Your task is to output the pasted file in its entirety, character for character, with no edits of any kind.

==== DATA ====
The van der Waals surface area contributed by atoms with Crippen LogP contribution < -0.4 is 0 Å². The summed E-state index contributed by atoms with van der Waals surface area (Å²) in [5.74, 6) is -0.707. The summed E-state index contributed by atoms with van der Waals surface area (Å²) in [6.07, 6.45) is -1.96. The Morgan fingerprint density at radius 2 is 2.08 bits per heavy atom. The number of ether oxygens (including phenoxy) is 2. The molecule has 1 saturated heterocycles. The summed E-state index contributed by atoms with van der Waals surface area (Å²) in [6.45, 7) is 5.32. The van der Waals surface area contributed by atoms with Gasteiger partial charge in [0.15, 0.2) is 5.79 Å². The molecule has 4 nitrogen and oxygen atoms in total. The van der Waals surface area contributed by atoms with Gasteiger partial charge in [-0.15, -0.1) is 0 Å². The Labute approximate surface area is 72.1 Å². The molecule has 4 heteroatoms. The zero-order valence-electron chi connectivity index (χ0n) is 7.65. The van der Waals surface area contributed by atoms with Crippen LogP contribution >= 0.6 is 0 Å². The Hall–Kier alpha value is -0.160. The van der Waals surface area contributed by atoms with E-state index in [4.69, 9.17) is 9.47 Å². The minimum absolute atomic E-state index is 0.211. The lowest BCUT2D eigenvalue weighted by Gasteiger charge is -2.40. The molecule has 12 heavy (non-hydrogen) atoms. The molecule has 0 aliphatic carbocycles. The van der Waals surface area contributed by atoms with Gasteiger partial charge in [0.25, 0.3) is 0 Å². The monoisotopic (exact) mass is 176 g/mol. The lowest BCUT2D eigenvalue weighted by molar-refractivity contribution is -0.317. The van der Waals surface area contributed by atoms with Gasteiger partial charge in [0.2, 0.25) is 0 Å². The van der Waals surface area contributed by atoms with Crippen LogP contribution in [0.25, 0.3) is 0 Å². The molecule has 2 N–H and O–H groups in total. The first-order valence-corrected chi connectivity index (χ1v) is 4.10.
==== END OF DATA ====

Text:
The van der Waals surface area contributed by atoms with Crippen LogP contribution < -0.4 is 0 Å². The summed E-state index contributed by atoms with van der Waals surface area (Å²) in [5.74, 6) is -0.707. The summed E-state index contributed by atoms with van der Waals surface area (Å²) in [6.07, 6.45) is -1.96. The Morgan fingerprint density at radius 2 is 2.08 bits per heavy atom. The number of ether oxygens (including phenoxy) is 2. The molecule has 1 saturated heterocycles. The summed E-state index contributed by atoms with van der Waals surface area (Å²) in [6.45, 7) is 5.32. The van der Waals surface area contributed by atoms with Gasteiger partial charge in [0.15, 0.2) is 5.79 Å². The molecule has 4 nitrogen and oxygen atoms in total. The van der Waals surface area contributed by atoms with Gasteiger partial charge in [-0.15, -0.1) is 0 Å². The Labute approximate surface area is 72.1 Å². The molecule has 4 heteroatoms. The zero-order valence-electron chi connectivity index (χ0n) is 7.65. The van der Waals surface area contributed by atoms with Crippen LogP contribution >= 0.6 is 0 Å². The Hall–Kier alpha value is -0.160. The van der Waals surface area contributed by atoms with E-state index in [4.69, 9.17) is 9.47 Å². The minimum absolute atomic E-state index is 0.211. The lowest BCUT2D eigenvalue weighted by Gasteiger charge is -2.40. The molecule has 12 heavy (non-hydrogen) atoms. The molecule has 0 aliphatic carbocycles. The van der Waals surface area contributed by atoms with Gasteiger partial charge in [0.25, 0.3) is 0 Å². The monoisotopic (exact) mass is 176 g/mol. The lowest BCUT2D eigenvalue weighted by molar-refractivity contribution is -0.317. The van der Waals surface area contributed by atoms with Gasteiger partial charge in [0.2, 0.25) is 0 Å². The van der Waals surface area contributed by atoms with Crippen LogP contribution in [0.25, 0.3) is 0 Å². The molecule has 2 N–H and O–H groups in total. The first-order valence-corrected chi connectivity index (χ1v) is 4.10.